How To Blog Anonymously

For readers and netizens living under an iron curtain of internet and political repression (fighting river crabs), anonymous blogging is an important free speech enabler. Like 18th century phampleteers (or even the writers of the Federalist papers), anonymous bloggers are empowered by their aliases to challenge taboos, censors and government power.

This updated guide (edited by Global Voices/Berkman guru Ethan Zuckerman) lays out the best practices of protecting your identity without silencing your voice, including the Tor anonymizer with WordPress and email tricks. The internet is the last bulwark against totalitarian control because of its fluid and democratic character. That is why anonymous blogging is so important. Difficult to trace or gag, it is the kind of speech most likely to impact an increasingly interconnected and web-dependent world.

Of course, be extremely careful. Use these tools at your discretion. Reporters Without Borders has a comprehensive list of jailed cyber-dissidents. This past week, an Iranian blogger died in prison custody, while the Iranian parliament considered passing a chilling law, turning seditious and anti-clerical blogging into a capital offense. And this in a country with millions of internet users and thousands of blogs…

Obama’s YouTube Diplomacy

For those that haven’t seen it yet, below is Obama’s YouTube Nowruz (New Year) message to the people and leaders of Iran. In my opinion, he seems to have gotten the tone just about right. And I found that the use of online video to speak directly to the Iranian people, but also its leaders, a great example of Internet diplomacy. In our research into both the Persian and Arabic language blogospheres, we have found that online resources such as YouTube and Wikipedia are by far the most popular online media sources. Although YouTube has been blocked on and off in Iran, I understand it is currently not blocked. We need more people there to use Herdict and tell us if this is true or not. Obama’s use of YouTube also ensures that he will get a far larger audience than the usual White House press release garners. My only concern, though, is that the media and blogosphere are so focused on Obama’s video that nobody is talking about the death of Iranian blogger Omid Reza Misayafi, which is far too important, and upsetting, of a story to be overlooked.

Eulogy for Omid Misayafi

I am having trouble expressing how sad and angry I feel over the death of Iranian blogger Omid Rez Misayafi. Bruce’s post this morning announcing it, via Global Voices, left me shaken and upset. I have spent the last hour frantically pouring over the accounts of a writer whom I’ve never met or read (he wrote in Farsi, mostly about traditional Iranian music), but with whom I feel the deepest and most immediate brotherhood. As the Committee to Protect Bloggers put it: “They’ve Killed One of Us.”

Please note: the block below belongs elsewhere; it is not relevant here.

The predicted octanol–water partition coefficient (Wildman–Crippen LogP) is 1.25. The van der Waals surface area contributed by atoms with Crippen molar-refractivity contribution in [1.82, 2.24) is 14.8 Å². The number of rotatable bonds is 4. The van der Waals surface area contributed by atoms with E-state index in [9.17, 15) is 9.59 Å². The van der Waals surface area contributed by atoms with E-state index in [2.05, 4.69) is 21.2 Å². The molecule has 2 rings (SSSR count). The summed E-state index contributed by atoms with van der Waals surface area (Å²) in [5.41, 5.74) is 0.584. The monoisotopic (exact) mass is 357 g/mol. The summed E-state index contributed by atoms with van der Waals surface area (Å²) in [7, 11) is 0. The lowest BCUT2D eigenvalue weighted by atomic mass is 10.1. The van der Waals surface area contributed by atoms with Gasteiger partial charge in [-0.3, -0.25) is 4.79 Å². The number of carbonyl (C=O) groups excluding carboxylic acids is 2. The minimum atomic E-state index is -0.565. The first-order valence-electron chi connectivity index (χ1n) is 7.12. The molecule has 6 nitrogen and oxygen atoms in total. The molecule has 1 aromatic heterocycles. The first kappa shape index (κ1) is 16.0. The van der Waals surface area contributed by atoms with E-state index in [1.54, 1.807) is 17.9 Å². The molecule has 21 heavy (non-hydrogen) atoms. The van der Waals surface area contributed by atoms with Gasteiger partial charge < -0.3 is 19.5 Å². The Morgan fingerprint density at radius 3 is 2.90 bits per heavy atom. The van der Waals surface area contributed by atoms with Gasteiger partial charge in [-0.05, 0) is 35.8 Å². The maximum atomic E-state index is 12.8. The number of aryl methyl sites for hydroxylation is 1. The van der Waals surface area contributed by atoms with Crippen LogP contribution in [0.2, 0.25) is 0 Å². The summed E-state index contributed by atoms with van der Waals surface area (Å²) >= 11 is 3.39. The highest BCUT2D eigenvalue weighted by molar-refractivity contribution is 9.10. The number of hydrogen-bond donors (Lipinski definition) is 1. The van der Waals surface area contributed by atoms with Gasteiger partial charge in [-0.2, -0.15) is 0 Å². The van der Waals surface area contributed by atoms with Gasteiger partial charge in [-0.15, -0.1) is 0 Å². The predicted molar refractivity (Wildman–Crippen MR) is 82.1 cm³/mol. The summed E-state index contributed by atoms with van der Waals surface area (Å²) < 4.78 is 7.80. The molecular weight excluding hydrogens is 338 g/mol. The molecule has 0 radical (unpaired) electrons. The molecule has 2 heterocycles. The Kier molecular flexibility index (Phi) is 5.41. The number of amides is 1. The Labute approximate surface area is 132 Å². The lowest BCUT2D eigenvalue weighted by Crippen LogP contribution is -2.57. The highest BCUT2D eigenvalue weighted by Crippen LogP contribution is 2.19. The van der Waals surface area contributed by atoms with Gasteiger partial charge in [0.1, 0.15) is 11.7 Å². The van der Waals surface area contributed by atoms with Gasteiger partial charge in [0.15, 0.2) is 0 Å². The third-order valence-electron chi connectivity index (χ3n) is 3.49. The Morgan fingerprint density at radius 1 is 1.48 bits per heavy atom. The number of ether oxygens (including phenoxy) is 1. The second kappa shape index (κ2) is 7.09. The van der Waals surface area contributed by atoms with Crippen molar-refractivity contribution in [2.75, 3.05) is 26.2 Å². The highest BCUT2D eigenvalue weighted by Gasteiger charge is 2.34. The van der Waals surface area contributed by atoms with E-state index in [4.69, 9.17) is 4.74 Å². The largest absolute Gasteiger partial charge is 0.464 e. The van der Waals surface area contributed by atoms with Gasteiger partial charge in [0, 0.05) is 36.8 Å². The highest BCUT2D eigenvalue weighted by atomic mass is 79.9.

I am trying to wrap my mind around how something this cruel and unnecessary could happen. Misayafi, whose chief offense seems to have been a few quickly penned satires, was sentenced in December for insulting religious clerics and opposing the Islamic Republic. That this could merit *two and a half years* in an Iranian gulag, the infamous Evin Prison (listen to this NPR report)… the mind reels in a complex reaction of weary disgust.

The true cause of Misayafi’s death is not yet known. According to official sources, his death was a suicide. Depressed and isolated in prison, the writer simply OD’d on sedatives. Misayafi’s sister is rightly suspicious of this story, especially after the Zahra Kazemi incident. Iranian officials first reported that the detained Canadian-Iranian journalist had died of a stroke while in custody. As it turns out, she was brutally raped, tortured and beaten to death.

They've Killed One of Us

Even if Misayafi died by his own hand, he did so under awful conditions and unfair imprisonment. I encourage you to read the statement by Reporters Without Borders, which has demanded a full investigation and detailed autopsy.

Finally, I express my condolences to the Misayafi family. Though you are thousands of miles away, speak another language and come from a different culture, your grief is rawly felt by anyone who believes in free expression. Omid Misayafi, rest in peace.

Iranian Blogger Dies In Prison

Hamid Tehrani at Global Voices tells us that Iranian blogger and journalist Omid Reza Mir Sayafi has died in prison. Hamid writes:

Omid Reza Mir Sayafi, a 29-year old Iranian blogger and journalist died in Evin Prison in Tehran on March 18. In December, he was sentenced to two and half years in prison for allegedly insulting religious leaders, and engaging in propaganda against the Islamic Republic of Iran. Mir Sayafi was still awaiting an additional trial for insulting Islam.

According to the Human Rights activists in Iran website, Omid Reza suffered from deep depression in jail and was prescribed medications of which he apparently took too many. Dr. Hesam Firouzi, a jailed doctor and human rights activist says [fa] he urged prison authorities to send Omid Reza to a hospital outside prison but that prison doctors refused, and would not perform even basic tests.

See Hamid’s full blog post here.